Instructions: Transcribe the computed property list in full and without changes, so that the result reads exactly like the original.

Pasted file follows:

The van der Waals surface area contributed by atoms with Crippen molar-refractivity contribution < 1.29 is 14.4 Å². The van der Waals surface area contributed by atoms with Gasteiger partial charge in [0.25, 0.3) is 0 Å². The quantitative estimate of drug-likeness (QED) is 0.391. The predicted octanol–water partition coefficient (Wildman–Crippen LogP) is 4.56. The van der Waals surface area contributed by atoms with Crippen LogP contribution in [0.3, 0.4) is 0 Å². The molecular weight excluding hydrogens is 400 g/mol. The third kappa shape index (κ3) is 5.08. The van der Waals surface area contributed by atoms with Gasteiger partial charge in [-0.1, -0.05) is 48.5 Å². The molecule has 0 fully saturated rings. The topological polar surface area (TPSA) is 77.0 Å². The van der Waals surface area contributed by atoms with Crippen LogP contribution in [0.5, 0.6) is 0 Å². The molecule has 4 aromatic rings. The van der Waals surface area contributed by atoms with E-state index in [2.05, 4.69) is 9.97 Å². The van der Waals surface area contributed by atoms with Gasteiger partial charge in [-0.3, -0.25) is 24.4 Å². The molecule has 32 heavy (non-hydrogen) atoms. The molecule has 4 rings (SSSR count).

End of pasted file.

The van der Waals surface area contributed by atoms with Crippen molar-refractivity contribution < 1.29 is 14.4 Å². The van der Waals surface area contributed by atoms with Gasteiger partial charge in [0.25, 0.3) is 0 Å². The quantitative estimate of drug-likeness (QED) is 0.391. The predicted octanol–water partition coefficient (Wildman–Crippen LogP) is 4.56. The van der Waals surface area contributed by atoms with Crippen LogP contribution in [0.3, 0.4) is 0 Å². The molecular weight excluding hydrogens is 400 g/mol. The third kappa shape index (κ3) is 5.08. The van der Waals surface area contributed by atoms with Gasteiger partial charge in [-0.1, -0.05) is 48.5 Å². The molecule has 0 fully saturated rings. The topological polar surface area (TPSA) is 77.0 Å². The van der Waals surface area contributed by atoms with Crippen LogP contribution in [0.5, 0.6) is 0 Å². The molecule has 4 aromatic rings. The van der Waals surface area contributed by atoms with E-state index in [2.05, 4.69) is 9.97 Å². The van der Waals surface area contributed by atoms with Gasteiger partial charge in [-0.3, -0.25) is 24.4 Å². The molecule has 32 heavy (non-hydrogen) atoms. The molecule has 4 rings (SSSR count).